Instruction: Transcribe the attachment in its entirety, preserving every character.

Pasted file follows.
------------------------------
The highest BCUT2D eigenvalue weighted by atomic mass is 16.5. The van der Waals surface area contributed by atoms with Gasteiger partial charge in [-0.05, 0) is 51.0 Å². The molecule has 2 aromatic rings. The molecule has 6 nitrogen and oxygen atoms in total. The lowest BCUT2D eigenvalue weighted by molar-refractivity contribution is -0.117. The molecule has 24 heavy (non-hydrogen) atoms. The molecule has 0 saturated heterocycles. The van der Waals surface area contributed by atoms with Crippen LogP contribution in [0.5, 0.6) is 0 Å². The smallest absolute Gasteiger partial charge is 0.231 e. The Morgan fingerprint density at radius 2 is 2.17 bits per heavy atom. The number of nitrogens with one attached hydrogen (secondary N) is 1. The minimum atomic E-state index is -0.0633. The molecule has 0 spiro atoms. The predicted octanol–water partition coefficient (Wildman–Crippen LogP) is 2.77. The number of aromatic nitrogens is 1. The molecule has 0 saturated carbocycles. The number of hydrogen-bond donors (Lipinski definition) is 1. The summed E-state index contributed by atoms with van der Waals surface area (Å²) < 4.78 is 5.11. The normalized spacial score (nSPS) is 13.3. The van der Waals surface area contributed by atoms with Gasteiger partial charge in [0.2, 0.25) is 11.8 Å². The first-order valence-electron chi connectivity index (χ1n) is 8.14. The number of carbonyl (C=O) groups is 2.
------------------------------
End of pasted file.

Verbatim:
The highest BCUT2D eigenvalue weighted by atomic mass is 16.5. The van der Waals surface area contributed by atoms with Gasteiger partial charge in [-0.05, 0) is 51.0 Å². The molecule has 2 aromatic rings. The molecule has 6 nitrogen and oxygen atoms in total. The lowest BCUT2D eigenvalue weighted by molar-refractivity contribution is -0.117. The molecule has 24 heavy (non-hydrogen) atoms. The molecule has 0 saturated heterocycles. The van der Waals surface area contributed by atoms with Crippen LogP contribution in [0.5, 0.6) is 0 Å². The smallest absolute Gasteiger partial charge is 0.231 e. The Morgan fingerprint density at radius 2 is 2.17 bits per heavy atom. The number of nitrogens with one attached hydrogen (secondary N) is 1. The minimum atomic E-state index is -0.0633. The molecule has 0 spiro atoms. The predicted octanol–water partition coefficient (Wildman–Crippen LogP) is 2.77. The number of aromatic nitrogens is 1. The molecule has 0 saturated carbocycles. The number of hydrogen-bond donors (Lipinski definition) is 1. The summed E-state index contributed by atoms with van der Waals surface area (Å²) < 4.78 is 5.11. The normalized spacial score (nSPS) is 13.3. The van der Waals surface area contributed by atoms with Gasteiger partial charge in [0.2, 0.25) is 11.8 Å². The first-order valence-electron chi connectivity index (χ1n) is 8.14. The number of carbonyl (C=O) groups is 2.